Sunday, February 28, 2021


MURDER SEES THE LIGHT by Howard Engel (Penguin, 1985)

Reviewed by Craig Sisterson

Canadian P.I. Benny Cooperman (Murder On Location, etc.) takes to the woods in this one - Algonquin National Park, where he's staying at primitive Petawawa Lodge and keeping an eye on super-successful evangelist Norbert Patten, head of the Ultimate Church. Patten's hiding out as he waits for a Supreme Court verdict on the validity of his church, hoping to dodge some bitter enemies at the same time. His return to the locale of his youth seems to trigger some macabre happenings. 

When the body of stoic Indian guide Aeneas DuFond is discovered in a culvert, Benny takes a closer look at some of the lodge's visitors - among others, we have commanding Maggie McCord and her nasty, no-good son George; Aeneas' schoolteacher brother Hector; illicit lovebirds Des and Delia and gorgeous, mysterious Aline Barbour.

I've read and really enjoyed a diverse array of Canadian crime writing over the last dozen or so years I've been blogging about books. Canada is one of my favourite countries to spend time in (feels familiar to us Kiwis, just more spread out), and they also have some terrific crime writers - many who fly below the global radar (akin to terrific Kiwi and Aussie writers, or Irish writers etc, until recent years) in a marketplace so long dominated by British and American storytellers. 

But for whatever reason, I hadn't yet gotten to a legend of the Canadian crime writing scene: Howard Engel. I'd heard his name mentioned by Canadian authors I'd interviewed, or via contacts I had with Crime Writers of Canada etc. Engel garnered some global recognition too, with his books published in 20 countries. A founding member of CWC in the 1982, the Toronto storyteller was the author of more than 20 books, and was particularly known for his long-running series starring Ontario private eye Benny Cooperman. Engel won the Arthur Ellis Award for this book, MURDER SEES THE LIGHT, and was later the recipient of the Derrick Murdoch Award for contributions to the mystery genre, and became the first-ever recipient of the Grand Master Award from Crime Writers of Canada in 2014. 

When I was last in Canada a few years ago I nabbed several local crime novels, including this one (from a secondhand store - the image above is the cover of my book). And recently I plucked it off the shelf to give Howard Engel a try. It's interesting reading a book that was published 35 years ago, with the absence of so much modern technology but still a few decades more modern than the interwar and wartime classics from the likes of Christie, Marsh, Hammett, and Chandler et al. 

The fourth in the Cooperman series (14 novels published between 1980 and 2008) sees the private eye heading into the wilderness of Alqonquin Park, a rugged place of interconnecting lakes and waterways more suitable for canoe-driven excursions than multi-day hiking trips. It's a bit of a fish out of water situation for urbanite Cooperman, who has to adjust to his surroundings while trying to keep an eye on the leader of an evangelical church who is in hiding. There's a cast of interesting characters, and Cooperman has to sift through a variety of events and personalities to piece things together.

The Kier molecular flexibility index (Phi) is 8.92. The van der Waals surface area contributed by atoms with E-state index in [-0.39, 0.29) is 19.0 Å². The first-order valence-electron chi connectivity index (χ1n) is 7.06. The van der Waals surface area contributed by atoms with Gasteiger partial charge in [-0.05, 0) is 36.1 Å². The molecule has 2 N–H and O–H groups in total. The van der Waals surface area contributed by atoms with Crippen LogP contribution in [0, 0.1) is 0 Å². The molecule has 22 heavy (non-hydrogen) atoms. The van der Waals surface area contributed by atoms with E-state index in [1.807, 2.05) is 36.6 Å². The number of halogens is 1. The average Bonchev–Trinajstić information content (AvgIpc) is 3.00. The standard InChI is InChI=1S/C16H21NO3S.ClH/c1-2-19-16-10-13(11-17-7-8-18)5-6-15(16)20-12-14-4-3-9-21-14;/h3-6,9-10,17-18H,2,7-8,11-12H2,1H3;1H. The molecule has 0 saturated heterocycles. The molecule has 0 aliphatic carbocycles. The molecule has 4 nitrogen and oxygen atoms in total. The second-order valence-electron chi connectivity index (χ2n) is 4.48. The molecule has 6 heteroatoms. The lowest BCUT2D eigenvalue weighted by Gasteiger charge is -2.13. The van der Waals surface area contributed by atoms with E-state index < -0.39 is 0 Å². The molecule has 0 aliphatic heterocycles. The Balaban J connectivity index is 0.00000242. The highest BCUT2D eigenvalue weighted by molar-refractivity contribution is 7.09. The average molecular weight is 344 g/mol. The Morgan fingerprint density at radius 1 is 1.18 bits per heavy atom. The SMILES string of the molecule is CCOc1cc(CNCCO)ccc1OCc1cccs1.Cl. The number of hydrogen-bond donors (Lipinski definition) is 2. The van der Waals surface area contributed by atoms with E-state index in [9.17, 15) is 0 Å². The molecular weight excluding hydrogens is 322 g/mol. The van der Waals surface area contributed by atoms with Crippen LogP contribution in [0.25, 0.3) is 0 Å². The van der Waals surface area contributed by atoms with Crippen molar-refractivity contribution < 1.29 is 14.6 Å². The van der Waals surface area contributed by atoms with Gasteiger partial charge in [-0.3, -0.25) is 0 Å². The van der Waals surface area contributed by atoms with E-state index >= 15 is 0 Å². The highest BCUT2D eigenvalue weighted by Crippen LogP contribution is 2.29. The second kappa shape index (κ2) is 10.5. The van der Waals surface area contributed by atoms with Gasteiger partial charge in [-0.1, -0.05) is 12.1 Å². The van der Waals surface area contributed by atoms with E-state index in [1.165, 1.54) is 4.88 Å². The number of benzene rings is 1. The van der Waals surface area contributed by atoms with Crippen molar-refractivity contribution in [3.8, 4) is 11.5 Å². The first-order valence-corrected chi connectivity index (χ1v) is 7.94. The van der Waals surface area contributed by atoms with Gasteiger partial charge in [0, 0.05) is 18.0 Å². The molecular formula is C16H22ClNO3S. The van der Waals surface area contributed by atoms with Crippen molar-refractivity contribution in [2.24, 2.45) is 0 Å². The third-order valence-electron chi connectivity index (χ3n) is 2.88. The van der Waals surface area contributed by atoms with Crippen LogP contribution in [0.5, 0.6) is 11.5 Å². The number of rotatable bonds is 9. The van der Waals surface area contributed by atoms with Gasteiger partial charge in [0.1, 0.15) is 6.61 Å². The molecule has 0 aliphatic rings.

I spent a couple of days canoeing through Algonquin several years ago, and enjoyed revisiting the Park via Engel's storytelling. It is a special place. There's a nice tone to Engel's writing, and I came away from my first taste of the Cooperman series seeing it as a bit of a softer Canadian take on the classic hardboiled private eye tale, with the added twist of the rural setting in this instalment moving things further from the mean streets. The mean gravel roads, hiking trails, or lake currents, perhaps.

As Engel is reported as saying over the years, he was inspired to write private eye tales by the likes of Chandler and Hammett, but his Benny Cooperman tales were more soft-boiled than hard-boiled. 

Cooperman comes across as the sort of thoroughly decent investigator who it would be enjoyable to spend time with over several books. A Jewish Canadian private eye who relies more on his brains than brawn. The story flows smoothly, and Engel has a nice unobtrusive prose style that still has a touch of personality to it. The mystery storyline itself knits together well as things unfold in an enjoyably leisurely (more than fast-paced, page-tearing) way - with some nice cleverness along the journey. 

Along with a lovely dose of wit and humour threaded through proceedings. 

Overall, I finished my first taste of Howard Engel's Benny Cooperman series with a smile on my face. Like a sunny day on the lake, there was just something lovely and pleasantly enjoyable about it all - even with the murders and dark deeds thrown in. A book and series worth (re)visiting. 

Craig Sisterson is a lapsed Kiwi lawyer who now lives in London and writes for magazines and newspapers in several countries. He’s interviewed hundreds of crime writers and talked about the genre on national radio, top podcasts, and onstage at festivals on three continents. Craig's been a judge of the Ned Kelly Awards, McIlvanney Prize, is founder of the Ngaio Marsh Awards and co-founder of Rotorua Noir. His book SOUTHERN CROSS CRIME, was published in 2020.

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